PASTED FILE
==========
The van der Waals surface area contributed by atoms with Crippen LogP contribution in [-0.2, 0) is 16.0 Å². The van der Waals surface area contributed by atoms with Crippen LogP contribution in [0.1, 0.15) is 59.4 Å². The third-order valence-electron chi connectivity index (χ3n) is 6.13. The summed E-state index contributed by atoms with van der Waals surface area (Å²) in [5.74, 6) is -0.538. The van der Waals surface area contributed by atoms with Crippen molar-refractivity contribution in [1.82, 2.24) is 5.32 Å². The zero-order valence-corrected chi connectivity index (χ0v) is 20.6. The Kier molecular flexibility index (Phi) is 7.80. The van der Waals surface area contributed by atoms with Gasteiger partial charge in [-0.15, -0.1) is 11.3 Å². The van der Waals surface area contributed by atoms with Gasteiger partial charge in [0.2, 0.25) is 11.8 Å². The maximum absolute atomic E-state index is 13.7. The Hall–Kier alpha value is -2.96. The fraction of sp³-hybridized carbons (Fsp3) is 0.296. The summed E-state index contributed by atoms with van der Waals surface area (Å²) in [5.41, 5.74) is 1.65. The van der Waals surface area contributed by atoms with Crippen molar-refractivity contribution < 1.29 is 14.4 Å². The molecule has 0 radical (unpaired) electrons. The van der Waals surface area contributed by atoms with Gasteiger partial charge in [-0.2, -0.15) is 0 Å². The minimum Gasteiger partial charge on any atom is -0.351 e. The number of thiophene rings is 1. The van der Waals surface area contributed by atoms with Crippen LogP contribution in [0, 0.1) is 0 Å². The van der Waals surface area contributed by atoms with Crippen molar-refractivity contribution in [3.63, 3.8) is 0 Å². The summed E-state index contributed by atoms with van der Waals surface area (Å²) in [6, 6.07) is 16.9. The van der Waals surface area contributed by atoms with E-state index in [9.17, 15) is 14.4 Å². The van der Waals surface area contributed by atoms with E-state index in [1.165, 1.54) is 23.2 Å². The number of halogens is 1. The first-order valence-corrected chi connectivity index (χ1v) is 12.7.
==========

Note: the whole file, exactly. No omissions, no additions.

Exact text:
The van der Waals surface area contributed by atoms with Crippen LogP contribution in [-0.2, 0) is 16.0 Å². The van der Waals surface area contributed by atoms with Crippen LogP contribution in [0.1, 0.15) is 59.4 Å². The third-order valence-electron chi connectivity index (χ3n) is 6.13. The summed E-state index contributed by atoms with van der Waals surface area (Å²) in [5.74, 6) is -0.538. The van der Waals surface area contributed by atoms with Crippen molar-refractivity contribution in [1.82, 2.24) is 5.32 Å². The zero-order valence-corrected chi connectivity index (χ0v) is 20.6. The Kier molecular flexibility index (Phi) is 7.80. The van der Waals surface area contributed by atoms with Gasteiger partial charge in [-0.15, -0.1) is 11.3 Å². The van der Waals surface area contributed by atoms with Gasteiger partial charge in [0.2, 0.25) is 11.8 Å². The maximum absolute atomic E-state index is 13.7. The Hall–Kier alpha value is -2.96. The fraction of sp³-hybridized carbons (Fsp3) is 0.296. The summed E-state index contributed by atoms with van der Waals surface area (Å²) in [5.41, 5.74) is 1.65. The van der Waals surface area contributed by atoms with Crippen molar-refractivity contribution < 1.29 is 14.4 Å². The molecule has 0 radical (unpaired) electrons. The van der Waals surface area contributed by atoms with Gasteiger partial charge in [-0.2, -0.15) is 0 Å². The minimum Gasteiger partial charge on any atom is -0.351 e. The number of thiophene rings is 1. The van der Waals surface area contributed by atoms with Crippen LogP contribution in [0, 0.1) is 0 Å². The van der Waals surface area contributed by atoms with Crippen molar-refractivity contribution in [3.63, 3.8) is 0 Å². The summed E-state index contributed by atoms with van der Waals surface area (Å²) in [6, 6.07) is 16.9. The van der Waals surface area contributed by atoms with E-state index in [9.17, 15) is 14.4 Å². The van der Waals surface area contributed by atoms with E-state index in [1.165, 1.54) is 23.2 Å². The number of halogens is 1. The first-order valence-corrected chi connectivity index (χ1v) is 12.7.